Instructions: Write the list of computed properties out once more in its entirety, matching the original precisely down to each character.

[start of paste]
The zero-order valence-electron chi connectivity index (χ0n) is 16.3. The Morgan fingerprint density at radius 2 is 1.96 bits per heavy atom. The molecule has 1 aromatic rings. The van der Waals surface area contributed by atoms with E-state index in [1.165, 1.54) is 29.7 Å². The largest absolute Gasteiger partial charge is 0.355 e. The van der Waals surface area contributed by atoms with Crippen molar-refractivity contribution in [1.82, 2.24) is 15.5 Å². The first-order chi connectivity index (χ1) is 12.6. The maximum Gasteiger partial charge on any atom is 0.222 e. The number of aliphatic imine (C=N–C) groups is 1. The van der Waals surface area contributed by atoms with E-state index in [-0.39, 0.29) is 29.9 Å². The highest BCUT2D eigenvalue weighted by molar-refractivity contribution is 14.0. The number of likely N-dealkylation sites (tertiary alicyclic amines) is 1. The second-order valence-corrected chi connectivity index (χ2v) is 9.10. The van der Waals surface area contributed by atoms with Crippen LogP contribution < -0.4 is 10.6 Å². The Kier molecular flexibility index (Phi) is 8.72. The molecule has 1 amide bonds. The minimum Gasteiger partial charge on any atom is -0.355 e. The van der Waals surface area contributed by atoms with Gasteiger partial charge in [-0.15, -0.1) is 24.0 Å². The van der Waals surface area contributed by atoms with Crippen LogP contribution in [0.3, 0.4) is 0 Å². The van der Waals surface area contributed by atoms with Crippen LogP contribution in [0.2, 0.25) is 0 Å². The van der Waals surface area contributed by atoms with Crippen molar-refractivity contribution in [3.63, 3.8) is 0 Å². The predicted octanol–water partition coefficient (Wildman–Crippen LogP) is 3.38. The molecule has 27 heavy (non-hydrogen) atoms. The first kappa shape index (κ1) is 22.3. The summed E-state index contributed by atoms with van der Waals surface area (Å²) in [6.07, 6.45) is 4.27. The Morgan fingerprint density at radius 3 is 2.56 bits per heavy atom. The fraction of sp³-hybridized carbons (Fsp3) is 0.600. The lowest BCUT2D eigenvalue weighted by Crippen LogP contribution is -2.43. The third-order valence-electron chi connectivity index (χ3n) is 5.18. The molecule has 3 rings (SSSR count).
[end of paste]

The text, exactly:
The zero-order valence-electron chi connectivity index (χ0n) is 16.3. The Morgan fingerprint density at radius 2 is 1.96 bits per heavy atom. The molecule has 1 aromatic rings. The van der Waals surface area contributed by atoms with E-state index in [1.165, 1.54) is 29.7 Å². The largest absolute Gasteiger partial charge is 0.355 e. The van der Waals surface area contributed by atoms with Crippen molar-refractivity contribution in [1.82, 2.24) is 15.5 Å². The first-order chi connectivity index (χ1) is 12.6. The maximum Gasteiger partial charge on any atom is 0.222 e. The number of aliphatic imine (C=N–C) groups is 1. The van der Waals surface area contributed by atoms with E-state index in [-0.39, 0.29) is 29.9 Å². The highest BCUT2D eigenvalue weighted by molar-refractivity contribution is 14.0. The number of likely N-dealkylation sites (tertiary alicyclic amines) is 1. The second-order valence-corrected chi connectivity index (χ2v) is 9.10. The van der Waals surface area contributed by atoms with Crippen LogP contribution < -0.4 is 10.6 Å². The Kier molecular flexibility index (Phi) is 8.72. The molecule has 1 amide bonds. The minimum Gasteiger partial charge on any atom is -0.355 e. The van der Waals surface area contributed by atoms with Gasteiger partial charge in [-0.15, -0.1) is 24.0 Å². The van der Waals surface area contributed by atoms with Crippen LogP contribution in [0.3, 0.4) is 0 Å². The van der Waals surface area contributed by atoms with Crippen LogP contribution in [0.2, 0.25) is 0 Å². The van der Waals surface area contributed by atoms with Crippen molar-refractivity contribution in [3.63, 3.8) is 0 Å². The predicted octanol–water partition coefficient (Wildman–Crippen LogP) is 3.38. The molecule has 27 heavy (non-hydrogen) atoms. The first kappa shape index (κ1) is 22.3. The summed E-state index contributed by atoms with van der Waals surface area (Å²) in [6.07, 6.45) is 4.27. The Morgan fingerprint density at radius 3 is 2.56 bits per heavy atom. The fraction of sp³-hybridized carbons (Fsp3) is 0.600. The lowest BCUT2D eigenvalue weighted by Crippen LogP contribution is -2.43. The third-order valence-electron chi connectivity index (χ3n) is 5.18. The molecule has 3 rings (SSSR count).